This video comes from The Joy of Automating series, hosted by Franklin Webber.
In this episode we focus on working with converting a script to a recipe using Chef community cookbooks. Community cookbooks are powerful. Learning how to leverage them will help increase the speed at which you work. We will create a cookbook that deploys Jenkins.
In this episode we focus on taking the manual installation instructions found in this tutorial and create a recipe that does the work for us.
The instructions followed in this exercise and the resulting code will no longer work for the current versions of Jenkins (2.89.3). Jenkins requires a Java 8. To install Java 8 on Ubuntu 14.04 requires additional setup that is described below the video.
The apt_repository resource became part of core Chef in Chef Client 12.9. So you will not see this custom resource defined in the apt cookbook.
Installing Java 8 on Ubuntu 14.04
Ubuntu 14.04 does not provide Java 8 through existing package repositories so you need to add a new package repository, update the repository, and then install the package.
Editor: Installation of Java 8
$ sudo apt-get install software-properties-common
$ sudo add-apt-repository ppa:openjdk-r/ppa
$ sudo apt-get update
$ sudo apt-get install openjdk-8-jre-headless
Refactoring the Java installation
When you are done with the initial implementation, we encourage you to refactor your initial implementation for installing java.
First, ensure that the resources take action only when they need to which will require resources to work together through notifications and for a resource to define guards.
This command to add the openjdk repository to the package manager,
sudo add-apt-repository ppa:openjdk-r/ppa, translates directly into Chef as
execute 'add-apt-repository ppa:openjdk-r/ppa'. The
execute resource takes the :run action by default so this command will happen each time the system is converged. Adding a guard, defines a test that the resource will make, before attempting to repair the state of the system. This command
add-apt-repository ppa:openjdk-r/ppa results in the creation of this file
/etc/apt/sources.list.d/openjdk-r-ppa-trusty.list. Define a not_if guard within this resource to check for the existence of this file to prevent it from taking action.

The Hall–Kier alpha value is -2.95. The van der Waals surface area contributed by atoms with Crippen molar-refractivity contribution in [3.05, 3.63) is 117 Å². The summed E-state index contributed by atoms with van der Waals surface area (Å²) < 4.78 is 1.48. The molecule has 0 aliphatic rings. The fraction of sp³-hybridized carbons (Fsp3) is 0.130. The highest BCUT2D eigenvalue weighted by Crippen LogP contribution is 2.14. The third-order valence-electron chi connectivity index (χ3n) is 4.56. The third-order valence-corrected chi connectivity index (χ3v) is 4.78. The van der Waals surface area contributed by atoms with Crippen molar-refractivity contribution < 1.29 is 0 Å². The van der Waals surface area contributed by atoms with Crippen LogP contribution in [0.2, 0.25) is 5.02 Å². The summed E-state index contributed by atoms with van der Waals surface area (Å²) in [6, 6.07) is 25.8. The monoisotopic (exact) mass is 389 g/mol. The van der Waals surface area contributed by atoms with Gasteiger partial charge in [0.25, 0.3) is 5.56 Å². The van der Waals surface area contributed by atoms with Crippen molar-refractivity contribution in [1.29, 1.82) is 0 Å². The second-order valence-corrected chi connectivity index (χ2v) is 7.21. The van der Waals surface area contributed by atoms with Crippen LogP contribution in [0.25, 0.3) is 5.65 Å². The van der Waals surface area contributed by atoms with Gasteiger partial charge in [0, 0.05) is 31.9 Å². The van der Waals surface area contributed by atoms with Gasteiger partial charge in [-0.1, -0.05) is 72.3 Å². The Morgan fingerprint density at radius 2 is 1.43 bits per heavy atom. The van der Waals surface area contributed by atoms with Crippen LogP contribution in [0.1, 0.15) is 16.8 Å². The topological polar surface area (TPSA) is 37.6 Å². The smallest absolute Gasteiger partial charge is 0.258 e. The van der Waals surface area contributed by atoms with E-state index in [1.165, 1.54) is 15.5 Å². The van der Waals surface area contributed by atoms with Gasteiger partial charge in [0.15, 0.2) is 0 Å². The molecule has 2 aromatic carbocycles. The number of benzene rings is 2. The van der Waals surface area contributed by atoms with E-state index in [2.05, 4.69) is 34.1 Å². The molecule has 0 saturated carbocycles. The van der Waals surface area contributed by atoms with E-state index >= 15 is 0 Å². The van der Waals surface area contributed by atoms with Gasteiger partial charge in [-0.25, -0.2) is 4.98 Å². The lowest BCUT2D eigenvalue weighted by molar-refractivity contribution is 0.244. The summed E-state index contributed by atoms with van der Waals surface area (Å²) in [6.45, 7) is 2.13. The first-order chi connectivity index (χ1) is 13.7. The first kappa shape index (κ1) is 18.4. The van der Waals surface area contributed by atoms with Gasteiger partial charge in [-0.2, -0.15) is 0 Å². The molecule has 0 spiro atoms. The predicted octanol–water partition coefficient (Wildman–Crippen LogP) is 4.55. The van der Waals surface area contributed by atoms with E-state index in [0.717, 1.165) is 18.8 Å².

With the guard defined you will want to next have this resource notify the
execute 'apt-get update' when it takes action. This means you want the
execute 'apt-get update' resource to by default not take any action. This could leave you with a recipe that contains two identical resources
execute 'apt-get update', the first one being used to update the package manager after adding the Jenkins repository. If that is the case, choose one of them and place it before the Java and Jenkins packages are installed.
Second, the java installation can also be refactored to use the java community cookbook. Add to your cookbook's metadata a dependency on the java cookbook. Define the attributes to install the appropriate install flavor, packages, and jdk version. Then replace all the resources installing Java within your recipe with the Java cookbook's default recipe.
default['java']['install_flavor'] = 'openjdk'
default['java']['openjdk_packages'] = [ 'openjdk-8-jre-headless' ]
default['java']['jdk_version'] = '8'
Provide configuration for Jenkins
We started to explore the Jenkins implementation in the community cookbook. We copied the implementation except for the remaining template resource that allows us to configure Jenkins.
Find that original file on the test instance or use the template provided in the community cookbook and bring it into the cookbook you developed. Start with the hard-coded values and then slowly start to replace them template variables.